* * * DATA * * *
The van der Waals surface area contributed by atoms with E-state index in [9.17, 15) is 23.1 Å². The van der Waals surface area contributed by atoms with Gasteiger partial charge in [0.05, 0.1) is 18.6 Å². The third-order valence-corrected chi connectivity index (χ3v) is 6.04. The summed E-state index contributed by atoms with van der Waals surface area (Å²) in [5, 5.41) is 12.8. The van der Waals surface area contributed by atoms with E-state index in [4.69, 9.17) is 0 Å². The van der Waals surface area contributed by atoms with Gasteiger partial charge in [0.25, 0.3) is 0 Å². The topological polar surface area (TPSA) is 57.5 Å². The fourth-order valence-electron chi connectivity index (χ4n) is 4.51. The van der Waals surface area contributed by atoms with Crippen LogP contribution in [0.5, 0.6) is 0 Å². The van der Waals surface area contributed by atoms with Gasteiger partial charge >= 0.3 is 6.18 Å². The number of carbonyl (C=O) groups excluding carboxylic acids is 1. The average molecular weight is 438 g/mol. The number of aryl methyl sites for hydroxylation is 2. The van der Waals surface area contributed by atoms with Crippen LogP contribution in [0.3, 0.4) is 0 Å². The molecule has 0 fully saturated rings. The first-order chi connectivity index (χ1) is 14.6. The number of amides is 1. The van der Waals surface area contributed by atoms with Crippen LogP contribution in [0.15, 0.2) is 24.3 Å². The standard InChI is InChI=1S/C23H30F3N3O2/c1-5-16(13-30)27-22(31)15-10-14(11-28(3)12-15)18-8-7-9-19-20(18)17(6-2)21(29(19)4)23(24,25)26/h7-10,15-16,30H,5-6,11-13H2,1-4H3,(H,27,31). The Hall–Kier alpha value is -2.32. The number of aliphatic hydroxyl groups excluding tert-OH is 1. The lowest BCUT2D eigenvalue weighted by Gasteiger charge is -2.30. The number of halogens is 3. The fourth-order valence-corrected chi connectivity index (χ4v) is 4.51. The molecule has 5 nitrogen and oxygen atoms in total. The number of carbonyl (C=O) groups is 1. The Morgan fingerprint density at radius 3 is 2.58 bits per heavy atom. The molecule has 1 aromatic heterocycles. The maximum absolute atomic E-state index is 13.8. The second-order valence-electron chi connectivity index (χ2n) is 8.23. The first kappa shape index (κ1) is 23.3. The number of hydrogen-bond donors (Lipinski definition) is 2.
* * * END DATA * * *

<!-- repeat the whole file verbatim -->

The van der Waals surface area contributed by atoms with E-state index in [9.17, 15) is 23.1 Å². The van der Waals surface area contributed by atoms with Gasteiger partial charge in [0.05, 0.1) is 18.6 Å². The third-order valence-corrected chi connectivity index (χ3v) is 6.04. The summed E-state index contributed by atoms with van der Waals surface area (Å²) in [5, 5.41) is 12.8. The van der Waals surface area contributed by atoms with E-state index in [4.69, 9.17) is 0 Å². The van der Waals surface area contributed by atoms with Gasteiger partial charge in [0.25, 0.3) is 0 Å². The topological polar surface area (TPSA) is 57.5 Å². The fourth-order valence-electron chi connectivity index (χ4n) is 4.51. The van der Waals surface area contributed by atoms with Crippen LogP contribution in [0.5, 0.6) is 0 Å². The van der Waals surface area contributed by atoms with Gasteiger partial charge >= 0.3 is 6.18 Å². The number of carbonyl (C=O) groups excluding carboxylic acids is 1. The average molecular weight is 438 g/mol. The number of aryl methyl sites for hydroxylation is 2. The van der Waals surface area contributed by atoms with Crippen LogP contribution in [0.3, 0.4) is 0 Å². The molecule has 0 fully saturated rings. The first-order chi connectivity index (χ1) is 14.6. The number of amides is 1. The van der Waals surface area contributed by atoms with Crippen LogP contribution in [0.15, 0.2) is 24.3 Å². The standard InChI is InChI=1S/C23H30F3N3O2/c1-5-16(13-30)27-22(31)15-10-14(11-28(3)12-15)18-8-7-9-19-20(18)17(6-2)21(29(19)4)23(24,25)26/h7-10,15-16,30H,5-6,11-13H2,1-4H3,(H,27,31). The Hall–Kier alpha value is -2.32. The number of aliphatic hydroxyl groups excluding tert-OH is 1. The lowest BCUT2D eigenvalue weighted by Gasteiger charge is -2.30. The number of halogens is 3. The fourth-order valence-corrected chi connectivity index (χ4v) is 4.51. The molecule has 5 nitrogen and oxygen atoms in total. The number of carbonyl (C=O) groups is 1. The Morgan fingerprint density at radius 3 is 2.58 bits per heavy atom. The molecule has 1 aromatic heterocycles. The maximum absolute atomic E-state index is 13.8. The second-order valence-electron chi connectivity index (χ2n) is 8.23. The first kappa shape index (κ1) is 23.3. The number of hydrogen-bond donors (Lipinski definition) is 2.